A Quick Look at the Collaborators of Chicka Chicka Boom Boom
by Alexie Basil and Alana Pedalino
Bill told John, and John told Lois…“Let’s make a book about a coconut tree!”
So many incredible creators collaborated to make Chicka Chicka Boom Boom the alphabet book we know and love today. Here are some fun facts you may not have known about writers Bill Martin Jr. and John Archambault and illustrator Lois Ehlert.
Bill Martin Jr.
Bill Martin Jr. is the author behind some of the catchiest picture books, such as Brown Bear, Brown Bear, What Do You See? and, of course, Chicka Chicka Boom Boom. But did you know that he couldn’t read until he went to college?
Even though he absolutely loved it when his elementary school teacher, Miss Davis, would read aloud to him, he grew up in a home without books and was able to fake his way through school.
“If anyone had told me that I was going to be a writer of children’s books when I was a child, I would have said, ‘You’re badly mistaken. I can’t even read,’” he said in an interview with Reading Rockets. But after a special professor, Mr. Rowan, took an interest in him, he got hooked on reading. It just goes to show how big a difference teachers can make in a kid’s life—and that it’s never too late to become a reader!
“[Bill Martin Jr.] and I ping-ponged back and forth over the phone, reciting and rewriting the book literally dozens of times,” wrote John Archambault in a foreword from the 2009 30th-anniversary edition of Chicka Chicka Boom Boom. “Bill and I had a blast working together.…I will never forget his marvelous ear for language and his face-lit grin when he would turn to me and say, ‘John, that’s it! That’s the book!’”
John Archambault collaborated with Bill Martin Jr. to write Chicka Chicka Boom Boom—and many other childhood classics, such as Knots on a Counting Rope, Barn Dance!, and Listen to the Rain. But his journey to becoming a writer looks quite different from Bill’s.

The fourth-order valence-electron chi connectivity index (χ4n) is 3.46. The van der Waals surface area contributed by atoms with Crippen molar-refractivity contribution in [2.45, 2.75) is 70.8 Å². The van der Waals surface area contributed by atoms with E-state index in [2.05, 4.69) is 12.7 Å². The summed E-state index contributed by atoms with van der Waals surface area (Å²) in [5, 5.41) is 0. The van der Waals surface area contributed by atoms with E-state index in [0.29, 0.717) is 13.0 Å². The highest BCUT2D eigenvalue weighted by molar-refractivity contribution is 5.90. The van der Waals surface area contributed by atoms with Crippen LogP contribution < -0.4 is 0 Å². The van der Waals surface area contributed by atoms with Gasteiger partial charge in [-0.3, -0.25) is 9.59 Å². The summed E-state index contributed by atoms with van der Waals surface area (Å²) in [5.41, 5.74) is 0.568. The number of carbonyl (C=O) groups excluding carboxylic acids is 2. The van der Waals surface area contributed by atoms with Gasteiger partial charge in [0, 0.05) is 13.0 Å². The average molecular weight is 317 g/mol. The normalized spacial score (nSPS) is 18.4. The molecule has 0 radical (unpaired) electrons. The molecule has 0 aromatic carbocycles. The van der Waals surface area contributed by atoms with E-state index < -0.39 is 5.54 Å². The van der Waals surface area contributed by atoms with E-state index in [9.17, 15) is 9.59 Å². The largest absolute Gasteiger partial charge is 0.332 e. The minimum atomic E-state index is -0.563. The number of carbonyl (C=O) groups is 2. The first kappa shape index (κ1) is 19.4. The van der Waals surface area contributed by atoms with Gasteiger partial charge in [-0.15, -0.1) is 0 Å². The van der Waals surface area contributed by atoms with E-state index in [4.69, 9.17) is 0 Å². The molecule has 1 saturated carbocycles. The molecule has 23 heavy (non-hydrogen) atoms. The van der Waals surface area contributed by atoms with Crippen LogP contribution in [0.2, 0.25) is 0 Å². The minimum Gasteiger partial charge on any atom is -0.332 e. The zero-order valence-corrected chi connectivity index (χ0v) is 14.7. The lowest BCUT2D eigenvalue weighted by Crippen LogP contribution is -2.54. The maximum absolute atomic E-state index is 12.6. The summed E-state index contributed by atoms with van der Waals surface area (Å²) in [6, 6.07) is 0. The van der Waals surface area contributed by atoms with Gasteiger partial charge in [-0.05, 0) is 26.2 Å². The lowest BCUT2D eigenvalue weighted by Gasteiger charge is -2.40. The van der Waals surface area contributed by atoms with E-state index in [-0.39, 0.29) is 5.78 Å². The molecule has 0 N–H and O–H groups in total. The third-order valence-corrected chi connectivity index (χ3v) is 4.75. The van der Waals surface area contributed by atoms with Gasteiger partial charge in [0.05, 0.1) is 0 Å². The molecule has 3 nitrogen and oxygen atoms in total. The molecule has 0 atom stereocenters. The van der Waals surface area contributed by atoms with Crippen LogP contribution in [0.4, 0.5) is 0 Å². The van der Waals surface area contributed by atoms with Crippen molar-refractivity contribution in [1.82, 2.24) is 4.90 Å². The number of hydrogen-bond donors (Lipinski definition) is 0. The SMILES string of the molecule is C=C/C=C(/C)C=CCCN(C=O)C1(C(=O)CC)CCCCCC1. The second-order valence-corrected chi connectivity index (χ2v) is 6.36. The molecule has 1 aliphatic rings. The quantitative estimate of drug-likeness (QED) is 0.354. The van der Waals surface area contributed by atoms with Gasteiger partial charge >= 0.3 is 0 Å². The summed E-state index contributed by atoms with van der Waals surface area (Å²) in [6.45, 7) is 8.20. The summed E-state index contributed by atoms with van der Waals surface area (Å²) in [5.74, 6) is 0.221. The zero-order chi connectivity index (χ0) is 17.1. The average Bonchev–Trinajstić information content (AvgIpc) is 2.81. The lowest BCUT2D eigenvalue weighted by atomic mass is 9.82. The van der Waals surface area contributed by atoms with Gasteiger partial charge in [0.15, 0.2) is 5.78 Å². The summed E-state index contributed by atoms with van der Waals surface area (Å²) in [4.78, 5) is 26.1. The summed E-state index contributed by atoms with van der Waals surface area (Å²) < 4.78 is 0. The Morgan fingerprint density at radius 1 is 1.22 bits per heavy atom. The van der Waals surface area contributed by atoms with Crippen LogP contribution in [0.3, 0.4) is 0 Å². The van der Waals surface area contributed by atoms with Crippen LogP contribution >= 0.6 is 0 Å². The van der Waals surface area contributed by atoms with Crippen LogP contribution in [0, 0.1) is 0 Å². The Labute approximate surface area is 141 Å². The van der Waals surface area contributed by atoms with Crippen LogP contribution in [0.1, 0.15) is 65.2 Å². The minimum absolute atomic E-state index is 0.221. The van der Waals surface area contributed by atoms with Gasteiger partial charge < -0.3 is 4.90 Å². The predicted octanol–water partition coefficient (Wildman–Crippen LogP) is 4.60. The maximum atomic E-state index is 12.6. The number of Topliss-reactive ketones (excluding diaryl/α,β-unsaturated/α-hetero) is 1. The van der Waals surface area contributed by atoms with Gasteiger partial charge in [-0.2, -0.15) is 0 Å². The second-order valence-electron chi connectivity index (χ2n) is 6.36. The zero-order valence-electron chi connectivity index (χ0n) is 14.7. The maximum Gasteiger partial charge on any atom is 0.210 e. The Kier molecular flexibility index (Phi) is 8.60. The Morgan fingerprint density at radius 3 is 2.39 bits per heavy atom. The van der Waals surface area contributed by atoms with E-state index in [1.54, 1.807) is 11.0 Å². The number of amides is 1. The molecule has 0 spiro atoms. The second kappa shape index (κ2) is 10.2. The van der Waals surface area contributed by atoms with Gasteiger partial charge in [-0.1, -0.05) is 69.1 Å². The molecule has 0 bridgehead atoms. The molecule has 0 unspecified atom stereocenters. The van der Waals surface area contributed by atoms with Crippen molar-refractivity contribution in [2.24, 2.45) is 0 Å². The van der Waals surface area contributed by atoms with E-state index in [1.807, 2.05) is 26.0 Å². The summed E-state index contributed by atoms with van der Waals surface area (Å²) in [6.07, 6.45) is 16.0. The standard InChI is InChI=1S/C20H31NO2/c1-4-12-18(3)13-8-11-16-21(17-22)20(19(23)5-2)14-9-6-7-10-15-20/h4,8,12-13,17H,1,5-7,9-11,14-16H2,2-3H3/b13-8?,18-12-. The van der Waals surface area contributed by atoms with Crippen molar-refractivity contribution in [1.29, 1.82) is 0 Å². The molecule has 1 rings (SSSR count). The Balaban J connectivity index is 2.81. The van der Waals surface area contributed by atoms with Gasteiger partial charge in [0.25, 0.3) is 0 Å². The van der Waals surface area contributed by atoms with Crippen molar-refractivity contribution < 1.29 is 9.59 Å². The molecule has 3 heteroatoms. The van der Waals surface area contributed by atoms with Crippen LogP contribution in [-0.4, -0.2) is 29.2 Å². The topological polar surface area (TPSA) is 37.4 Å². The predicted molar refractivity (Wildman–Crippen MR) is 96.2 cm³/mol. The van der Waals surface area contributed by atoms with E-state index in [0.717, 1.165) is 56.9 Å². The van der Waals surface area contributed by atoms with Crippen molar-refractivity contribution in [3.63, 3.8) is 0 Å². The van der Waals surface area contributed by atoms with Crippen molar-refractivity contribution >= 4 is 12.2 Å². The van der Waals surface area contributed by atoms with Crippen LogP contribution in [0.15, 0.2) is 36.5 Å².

John knew he wanted to be a writer by the time he was in third grade. He had just finished reading E. B. White’s Charlotte’s Web, and it made such an impact on him that he told his teacher right away that he was going to be a writer. Just like Mr. Rowan had told Bill, John’s teacher also told him that “to be a writer, you must be a reader.” It seems that must have been pretty good advice!
In the same 2009 foreword, John wrote that Chicka Chicka Boom Boom’s famous refrain evolved from a different rhyme:
“More than twenty-five years ago, Bill Martin Jr and I were at a hotel in San Francisco, conducting a workshop for teachers on the power of poetry and predictable text for early readers. A man introduced himself, explaining that he hadn’t learned to read until the fifth grade, when his class came up with a lively cheer that began with ‘Chigga Chigga whole potata, half past alligata, bim bam bulligata.’ By connecting the rhythm and sounds with the letters he saw written on the chalkboard, he finally began to read.
“I couldn’t get that story and that cheer out of my head, and as I said the cheer over and over to my six-month-old son, it evolved—in that wonderful way that things often do when you repeat them a lot to your baby—into ‘Chicka Chicka Boom Boom.’”